Whilst Wittig stated that Germany recognised the plight of the Libyan people, he also argued that Berlin sees "the danger of being drawn into a protracted military conflict".

Guido Westerwelle, the German foreign minister, defended his country's position:

The impression that Germany is isolated in Europe or the international community is completely wrong . . . Many other countries in the European Union not only understand our position, not only respect it, but also share it.

Liam McLaughlin is a freelance journalist who has also written for Prospect and the Huffington Post. He tweets irregularly @LiamMc108.

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As a Conservative MP, I want Parliament to get a proper debate on Brexit

The government should consider a Green Paper before Article 50. 

I am very pleased that the government has listened to the weight of opinion across the House of Commons – and the country – by agreeing to put its plan for Brexit before Parliament and the country for scrutiny before Article 50 is triggered. Such responsiveness will stand the government in good stead. A confrontation with Parliament, especially given the paeans to parliamentary sovereignty we heard from Leave campaigners during the referendum, would have done neither the Brexit process nor British democracy any good.

I support the government’s amendment to Labour’s motion, which commits the House to respecting the will of the British people expressed in the referendum campaign. I accept that result, and now I and other Conservatives who campaigned to Remain are focused on getting the best deal for Britain; a deal which respects the result of the referendum, while keeping Britain close to Europe and within the single market.

The government needs to bring a substantive plan before Parliament, which allows for a proper public and parliamentary debate. For this to happen, the plan provided must be detailed enough for MPs to have a view on its contents, and it must arrive in the House far enough in advance of Article 50 for us to have a proper debate. As five pro-European groups said yesterday, a Green Paper two months before Article 50 is invoked would be a sensible way of doing it. Or, in the words of David Davis just a few days before he was appointed to the Cabinet, a “pre-negotiation white paper” could be used to similar effect.

Clearly there are divisions, both between parties and between Leavers and Remainers, on what the Brexit deal should look like. But I, like other members of the Open Britain campaign and other pro-European Conservatives, have a number of priorities which I believe the government must prioritise in its negotiations.

On the economy, it is vital that the government strives to keep our country fully participating in the single market. Millions of jobs depend on the unfettered trade, free of both tariff and non-tariff barriers, we enjoy with the world’s biggest market. This is absolutely compatible with the result, as senior Leave campaigners such as Daniel Hannan assured voters before the referendum that Brexit would not threaten Britain’s place in the single market. The government must also undertake serious analysis on the consequences of leaving the customs union, and the worrying possibility that the UK could fall out of our participation in the EU’s Free Trade Agreements (FTAs) with non-EU countries like South Korea.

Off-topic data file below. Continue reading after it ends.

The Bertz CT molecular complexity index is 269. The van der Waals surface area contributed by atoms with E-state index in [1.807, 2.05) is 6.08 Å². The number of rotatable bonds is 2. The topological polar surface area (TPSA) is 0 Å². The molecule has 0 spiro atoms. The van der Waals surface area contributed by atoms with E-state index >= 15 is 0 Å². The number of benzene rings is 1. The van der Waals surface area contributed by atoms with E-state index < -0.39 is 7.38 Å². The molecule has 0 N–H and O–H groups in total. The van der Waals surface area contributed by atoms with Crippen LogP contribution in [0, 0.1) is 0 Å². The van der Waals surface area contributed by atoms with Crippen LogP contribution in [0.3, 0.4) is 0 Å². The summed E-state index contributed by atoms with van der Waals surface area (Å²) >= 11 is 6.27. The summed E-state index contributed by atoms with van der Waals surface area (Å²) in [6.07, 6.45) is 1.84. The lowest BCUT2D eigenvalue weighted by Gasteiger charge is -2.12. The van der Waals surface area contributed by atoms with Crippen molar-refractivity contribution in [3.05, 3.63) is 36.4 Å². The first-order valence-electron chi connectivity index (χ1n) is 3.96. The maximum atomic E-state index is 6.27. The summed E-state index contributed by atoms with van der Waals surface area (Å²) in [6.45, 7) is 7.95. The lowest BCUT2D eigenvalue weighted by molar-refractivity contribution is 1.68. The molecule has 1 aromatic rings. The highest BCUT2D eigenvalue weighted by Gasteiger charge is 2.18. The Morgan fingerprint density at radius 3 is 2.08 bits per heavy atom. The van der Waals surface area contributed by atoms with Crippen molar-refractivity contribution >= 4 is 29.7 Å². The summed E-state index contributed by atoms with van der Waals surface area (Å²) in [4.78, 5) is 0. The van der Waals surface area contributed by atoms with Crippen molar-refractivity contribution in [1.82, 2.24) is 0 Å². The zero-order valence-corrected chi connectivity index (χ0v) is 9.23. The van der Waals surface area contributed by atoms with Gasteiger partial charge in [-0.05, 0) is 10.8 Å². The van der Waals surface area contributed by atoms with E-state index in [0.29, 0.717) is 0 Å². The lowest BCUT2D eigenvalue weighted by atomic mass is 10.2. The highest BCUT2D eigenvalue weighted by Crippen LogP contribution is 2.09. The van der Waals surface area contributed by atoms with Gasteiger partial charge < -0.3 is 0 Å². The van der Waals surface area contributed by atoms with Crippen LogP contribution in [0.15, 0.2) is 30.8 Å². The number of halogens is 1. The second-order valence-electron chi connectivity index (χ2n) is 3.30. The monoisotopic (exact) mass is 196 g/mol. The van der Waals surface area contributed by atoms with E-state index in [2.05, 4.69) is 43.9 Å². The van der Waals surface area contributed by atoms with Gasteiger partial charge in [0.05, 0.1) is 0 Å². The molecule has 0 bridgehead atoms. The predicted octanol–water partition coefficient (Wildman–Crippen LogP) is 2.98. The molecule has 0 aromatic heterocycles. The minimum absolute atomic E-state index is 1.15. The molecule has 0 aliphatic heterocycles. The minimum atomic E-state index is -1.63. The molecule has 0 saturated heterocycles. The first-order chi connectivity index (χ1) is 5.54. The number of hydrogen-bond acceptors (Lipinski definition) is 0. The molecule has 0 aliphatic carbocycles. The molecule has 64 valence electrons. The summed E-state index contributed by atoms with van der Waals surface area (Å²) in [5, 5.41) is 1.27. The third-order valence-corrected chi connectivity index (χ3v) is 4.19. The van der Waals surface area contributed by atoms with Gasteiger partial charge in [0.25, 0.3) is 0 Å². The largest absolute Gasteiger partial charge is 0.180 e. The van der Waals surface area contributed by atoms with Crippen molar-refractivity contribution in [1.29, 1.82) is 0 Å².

If agreeing a new trading relationship with Europe in just two years appears unachievable, the government must look closely into the possibility of agreeing a transitional arrangement first. Michel Barnier, the European Commission’s chief negotiator, has said this would be possible and the Prime Minister was positive about this idea at the recent CBI Conference. A suitable transitional arrangement would prevent the biggest threat to British business – that of a "cliff edge" that would slap costly tariffs and customs checks on British exports the day after we leave.

Our future close relationship with the EU of course goes beyond economics. We need unprecedentedly close co-operation between the UK and the EU on security and intelligence sharing; openness to talented people from Europe and the world; and continued cooperation on issues like the environment. This must all go hand-in-hand with delivering reforms to immigration that will make the system fairer, many of which can be seen in European countries as diverse as the Netherlands and Switzerland.

This is what I and others will be arguing for in the House of Commons, from now until the day Britain leaves the European Union. A Brexit deal that delivers the result of the referendum while keeping our country prosperous, secure, open and tolerant. I congratulate the government on their decision to involve the House in their plan for Brexit - and look forward to seeing the details. 

Neil Carmichael is the Conservative MP for Stroud and supporter of the Open Britain campaign.